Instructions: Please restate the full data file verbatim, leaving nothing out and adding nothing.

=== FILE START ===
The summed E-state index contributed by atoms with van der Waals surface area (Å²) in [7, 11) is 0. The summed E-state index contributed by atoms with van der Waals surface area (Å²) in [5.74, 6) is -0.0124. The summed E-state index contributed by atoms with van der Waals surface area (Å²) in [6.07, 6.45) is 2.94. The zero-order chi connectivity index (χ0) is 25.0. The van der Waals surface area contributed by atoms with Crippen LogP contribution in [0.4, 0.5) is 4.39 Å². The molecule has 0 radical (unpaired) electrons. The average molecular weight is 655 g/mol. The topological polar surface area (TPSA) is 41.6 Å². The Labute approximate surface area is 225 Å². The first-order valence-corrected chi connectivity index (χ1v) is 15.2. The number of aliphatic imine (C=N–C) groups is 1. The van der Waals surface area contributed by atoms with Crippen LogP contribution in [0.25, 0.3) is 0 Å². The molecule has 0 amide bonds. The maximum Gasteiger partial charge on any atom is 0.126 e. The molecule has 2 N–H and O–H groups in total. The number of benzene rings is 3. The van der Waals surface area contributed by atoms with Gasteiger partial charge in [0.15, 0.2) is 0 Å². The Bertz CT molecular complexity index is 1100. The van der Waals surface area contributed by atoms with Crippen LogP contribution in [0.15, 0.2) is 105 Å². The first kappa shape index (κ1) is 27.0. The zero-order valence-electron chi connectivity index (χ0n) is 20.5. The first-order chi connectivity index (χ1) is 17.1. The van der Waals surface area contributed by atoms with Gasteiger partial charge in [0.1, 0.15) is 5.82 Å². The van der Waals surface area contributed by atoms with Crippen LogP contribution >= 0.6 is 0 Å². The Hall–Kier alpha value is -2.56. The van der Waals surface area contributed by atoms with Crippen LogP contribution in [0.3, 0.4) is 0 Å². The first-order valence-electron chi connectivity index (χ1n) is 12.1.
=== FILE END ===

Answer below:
The summed E-state index contributed by atoms with van der Waals surface area (Å²) in [7, 11) is 0. The summed E-state index contributed by atoms with van der Waals surface area (Å²) in [5.74, 6) is -0.0124. The summed E-state index contributed by atoms with van der Waals surface area (Å²) in [6.07, 6.45) is 2.94. The zero-order chi connectivity index (χ0) is 25.0. The van der Waals surface area contributed by atoms with Crippen LogP contribution in [0.4, 0.5) is 4.39 Å². The molecule has 0 radical (unpaired) electrons. The average molecular weight is 655 g/mol. The topological polar surface area (TPSA) is 41.6 Å². The Labute approximate surface area is 225 Å². The first-order valence-corrected chi connectivity index (χ1v) is 15.2. The number of aliphatic imine (C=N–C) groups is 1. The van der Waals surface area contributed by atoms with Crippen LogP contribution in [0.25, 0.3) is 0 Å². The molecule has 0 amide bonds. The maximum Gasteiger partial charge on any atom is 0.126 e. The molecule has 2 N–H and O–H groups in total. The number of benzene rings is 3. The van der Waals surface area contributed by atoms with Gasteiger partial charge in [0.15, 0.2) is 0 Å². The Bertz CT molecular complexity index is 1100. The van der Waals surface area contributed by atoms with Crippen LogP contribution in [0.15, 0.2) is 105 Å². The first kappa shape index (κ1) is 27.0. The zero-order valence-electron chi connectivity index (χ0n) is 20.5. The first-order chi connectivity index (χ1) is 17.1. The van der Waals surface area contributed by atoms with Gasteiger partial charge in [0.1, 0.15) is 5.82 Å². The van der Waals surface area contributed by atoms with Crippen LogP contribution >= 0.6 is 0 Å². The Hall–Kier alpha value is -2.56. The van der Waals surface area contributed by atoms with Crippen LogP contribution in [0.3, 0.4) is 0 Å². The first-order valence-electron chi connectivity index (χ1n) is 12.1.